MILAN, Sept 22 Flavio Briatore is devastated by
his life ban from Formula One for his role in a race-fixing
scandal and may take legal action against motor sport's
governing body, Italian media reported on Tuesday.
The flamboyant former Renault team boss was handed the
sentence by the International Automobile Federation (FIA) on
Monday for fixing last year's Singapore Grand Prix by ordering
Nelson Piquet to crash.
"I am distraught," the 59-year-old Italian was quoted as
saying by Gazzetta dello Sport.
Reports said he was planning to bring legal action against
the FIA in the Paris courts to try to prove his innocence and
win compensation for the damage to his image.
The reports provided no further details.
Briatore left Renault last week along with engineering head
Pat Symonds, who was banned for five years on Monday.
Former world champions Renault did not contest the
accusations and were handed a suspended permanent ban that will
last until the end of the 2011 season.
Renault's Spanish double world champion Fernando Alonso,
who won the Singapore race after Piquet's crash forced the
deployment of the safety car, was cleared of any involvement.
Brazil's Piquet was given immunity from prosecution in
return for testifying.
Carlos Gracia, head of the Spanish motor sport federation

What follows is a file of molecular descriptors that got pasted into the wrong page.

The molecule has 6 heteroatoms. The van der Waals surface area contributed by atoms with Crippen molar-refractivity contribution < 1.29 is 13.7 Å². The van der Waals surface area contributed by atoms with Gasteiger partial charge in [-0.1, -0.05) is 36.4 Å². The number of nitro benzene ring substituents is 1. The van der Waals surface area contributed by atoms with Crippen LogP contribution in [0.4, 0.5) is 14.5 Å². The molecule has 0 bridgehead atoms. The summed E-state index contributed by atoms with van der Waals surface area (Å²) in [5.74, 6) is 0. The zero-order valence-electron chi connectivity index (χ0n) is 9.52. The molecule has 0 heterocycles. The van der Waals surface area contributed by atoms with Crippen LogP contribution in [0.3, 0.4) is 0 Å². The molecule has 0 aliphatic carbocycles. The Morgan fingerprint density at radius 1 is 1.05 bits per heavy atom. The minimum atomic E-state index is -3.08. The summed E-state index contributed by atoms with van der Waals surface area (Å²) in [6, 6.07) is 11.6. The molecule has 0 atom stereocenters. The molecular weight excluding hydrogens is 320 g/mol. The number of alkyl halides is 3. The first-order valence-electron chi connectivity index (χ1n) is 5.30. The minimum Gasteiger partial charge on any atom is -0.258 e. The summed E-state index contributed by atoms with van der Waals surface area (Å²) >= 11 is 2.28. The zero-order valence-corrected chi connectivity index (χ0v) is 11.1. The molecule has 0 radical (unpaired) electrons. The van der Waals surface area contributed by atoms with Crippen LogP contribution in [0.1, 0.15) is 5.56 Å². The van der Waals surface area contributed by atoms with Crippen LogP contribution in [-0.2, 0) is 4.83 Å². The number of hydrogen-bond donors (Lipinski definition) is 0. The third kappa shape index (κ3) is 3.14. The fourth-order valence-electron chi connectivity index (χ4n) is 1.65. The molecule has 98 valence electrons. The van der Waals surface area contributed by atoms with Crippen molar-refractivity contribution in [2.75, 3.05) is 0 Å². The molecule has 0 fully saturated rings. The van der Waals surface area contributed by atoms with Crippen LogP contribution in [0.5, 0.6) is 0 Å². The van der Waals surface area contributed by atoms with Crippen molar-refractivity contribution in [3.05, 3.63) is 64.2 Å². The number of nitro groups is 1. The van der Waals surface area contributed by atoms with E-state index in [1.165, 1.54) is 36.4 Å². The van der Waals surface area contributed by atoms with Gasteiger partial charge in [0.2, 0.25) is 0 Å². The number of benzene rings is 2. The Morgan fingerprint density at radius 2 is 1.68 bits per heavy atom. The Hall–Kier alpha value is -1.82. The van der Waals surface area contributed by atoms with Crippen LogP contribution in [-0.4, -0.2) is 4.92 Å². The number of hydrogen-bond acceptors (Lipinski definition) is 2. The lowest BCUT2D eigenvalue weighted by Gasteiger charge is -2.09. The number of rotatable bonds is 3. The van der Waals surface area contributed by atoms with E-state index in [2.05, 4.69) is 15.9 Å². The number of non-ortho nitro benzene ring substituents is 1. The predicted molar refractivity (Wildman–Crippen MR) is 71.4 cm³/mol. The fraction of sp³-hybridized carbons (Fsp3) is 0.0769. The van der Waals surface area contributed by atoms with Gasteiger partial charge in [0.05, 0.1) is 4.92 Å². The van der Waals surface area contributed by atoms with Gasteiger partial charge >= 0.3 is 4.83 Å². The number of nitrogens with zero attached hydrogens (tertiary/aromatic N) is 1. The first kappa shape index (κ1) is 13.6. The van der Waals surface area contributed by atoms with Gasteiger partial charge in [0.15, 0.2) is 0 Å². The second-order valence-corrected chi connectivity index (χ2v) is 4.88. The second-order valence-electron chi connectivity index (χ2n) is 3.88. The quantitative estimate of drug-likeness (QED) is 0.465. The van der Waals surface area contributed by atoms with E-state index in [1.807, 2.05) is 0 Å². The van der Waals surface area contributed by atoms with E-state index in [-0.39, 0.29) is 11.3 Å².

and a member of the FIA's world motor sport council, was also
shocked by the life ban.
"Briatore's (penalty) seems to me excessive, there was no
clear proof against him and he was not able to defend himself
either," he told Spanish sports newspaper website www.as.com.
"Morever, I wouldn't rule out him going to ordinary justice
because he has been left without his means of earning a
Briatore, a business partner of Formula One supremo Bernie
Ecclestone and leading figure in the Formula One Teams
Association (FOTA), did not attend Monday's Paris hearing.
He is banned from all F1 activities meaning he can no
longer manage Piquet, Alonso and other drivers such as Red
Bull's Australian Mark Webber.
Media in Italy said he might now consider setting up a
rival series to Formula One.
Better as a businessman than on the pit wall, Briatore was
among those planning a breakaway series when teams clashed with
the FIA earlier this year and he has long said F1 has become
(additional reporting by Alan Baldwin)
(Reporting by Mark Meadows; Editing by Peter Rutherford; To
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